KAMPALA. East Africa child rights activists have agreed to form a coalition that would among other things compel governments in respective member countries to implement ratifications on ending child marriages.
Speaking at a conference to end child marriage in Kampala, activists said there are several treaties on protecting children rights that have been ratified by East Africa member states but implementation has stalled.
Renowned Kenyan lawyer and rights advocate, Ms Carole Ageng’o said it was time to make government across the region implement all the treaties they endorsed because child marriages have remained rampant and little has been done to address the contributing factors.
“Most of EA countries have signed international, continental and regional pacts to end child marriages but all this has stopped at ratification and nothing much has been done to implement what they ratified. It is now our role to have a regional voice as child rights advocates to make these governments do the needful to end child marriages,” she said.
Ms Ageng’o said a coalition will not only enable them engage EA legislative assembly but they will petition parliaments of members countries including rallying voters to make them announce their plans on ending child marriages.
“The leaders come from our communities and we voters have powers to make them stand for issues affecting us. Now child marriage is an issue that needs to be fought jointly and we shall involve voters to demand MPs address all matters affecting children rights,” she added.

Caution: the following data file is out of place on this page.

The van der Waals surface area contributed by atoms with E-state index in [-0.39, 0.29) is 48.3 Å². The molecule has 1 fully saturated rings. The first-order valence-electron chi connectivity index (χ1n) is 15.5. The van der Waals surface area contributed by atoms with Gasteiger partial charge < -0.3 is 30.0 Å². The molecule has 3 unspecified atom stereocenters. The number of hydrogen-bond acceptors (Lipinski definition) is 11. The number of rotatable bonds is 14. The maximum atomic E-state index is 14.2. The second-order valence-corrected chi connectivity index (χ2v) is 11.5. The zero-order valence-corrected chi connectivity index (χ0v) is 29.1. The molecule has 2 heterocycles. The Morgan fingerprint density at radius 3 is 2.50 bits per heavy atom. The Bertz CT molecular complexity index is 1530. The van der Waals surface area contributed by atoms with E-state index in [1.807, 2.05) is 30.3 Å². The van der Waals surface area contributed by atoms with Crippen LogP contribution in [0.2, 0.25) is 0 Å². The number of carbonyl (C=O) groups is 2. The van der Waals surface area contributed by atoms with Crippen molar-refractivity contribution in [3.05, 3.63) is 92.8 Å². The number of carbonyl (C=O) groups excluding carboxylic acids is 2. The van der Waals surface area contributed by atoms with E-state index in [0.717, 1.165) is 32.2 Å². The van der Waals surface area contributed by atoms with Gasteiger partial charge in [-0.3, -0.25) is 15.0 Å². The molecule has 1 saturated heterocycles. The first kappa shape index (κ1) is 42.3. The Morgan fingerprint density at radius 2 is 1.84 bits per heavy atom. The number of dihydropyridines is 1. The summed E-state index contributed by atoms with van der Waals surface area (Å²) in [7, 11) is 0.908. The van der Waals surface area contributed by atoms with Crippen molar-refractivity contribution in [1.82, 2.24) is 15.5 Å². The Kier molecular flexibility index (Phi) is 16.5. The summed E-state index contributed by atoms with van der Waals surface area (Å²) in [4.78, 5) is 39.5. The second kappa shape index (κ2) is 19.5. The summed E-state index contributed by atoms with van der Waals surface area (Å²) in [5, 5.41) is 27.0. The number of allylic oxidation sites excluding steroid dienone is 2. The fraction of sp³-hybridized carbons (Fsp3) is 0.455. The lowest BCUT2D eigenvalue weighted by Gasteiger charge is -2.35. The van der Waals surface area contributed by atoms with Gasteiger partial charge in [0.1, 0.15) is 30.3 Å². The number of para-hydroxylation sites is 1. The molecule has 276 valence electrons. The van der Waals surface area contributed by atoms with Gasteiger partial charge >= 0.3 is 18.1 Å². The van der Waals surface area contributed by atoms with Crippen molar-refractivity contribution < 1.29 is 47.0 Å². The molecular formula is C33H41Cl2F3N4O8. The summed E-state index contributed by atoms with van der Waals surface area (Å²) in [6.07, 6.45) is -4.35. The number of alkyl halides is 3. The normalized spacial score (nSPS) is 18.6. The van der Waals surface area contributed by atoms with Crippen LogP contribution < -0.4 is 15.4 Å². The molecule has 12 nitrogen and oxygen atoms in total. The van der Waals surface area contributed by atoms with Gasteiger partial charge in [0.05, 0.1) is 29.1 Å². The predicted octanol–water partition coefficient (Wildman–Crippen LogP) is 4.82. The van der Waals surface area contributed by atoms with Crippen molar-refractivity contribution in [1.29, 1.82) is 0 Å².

Mr Jean Paul Murunga, programme officer for Equality Now, an NGO fighting for human rights said the prospect of this coalition is to address issues violating child rights at regional level. “We want to have a memorandum. Why should you ratify treaties you cannot implement? Most of EA have ratified issues on ending child marriages but they have not been implemented. It is time we made them practice what they endorsed,” he said.
Citing an example of orphans who suffered for more than a decade yet their fallen father had left more than Ksh30m in a bank, Ms Ageng’o urged couples to always share bank and savings details to each other. “Some children suffer to the extent of dropping out of school yet their parents left some good money in banks. Married people should be open to each other on their financial statuses,” she said.
The conference was attended by child rights advocates from among other countries Uganda, Kenya, Tanzania, Malawi and Zambia. UFPA studies have shown child marriages and teenage pregnancies stand at 25 percent.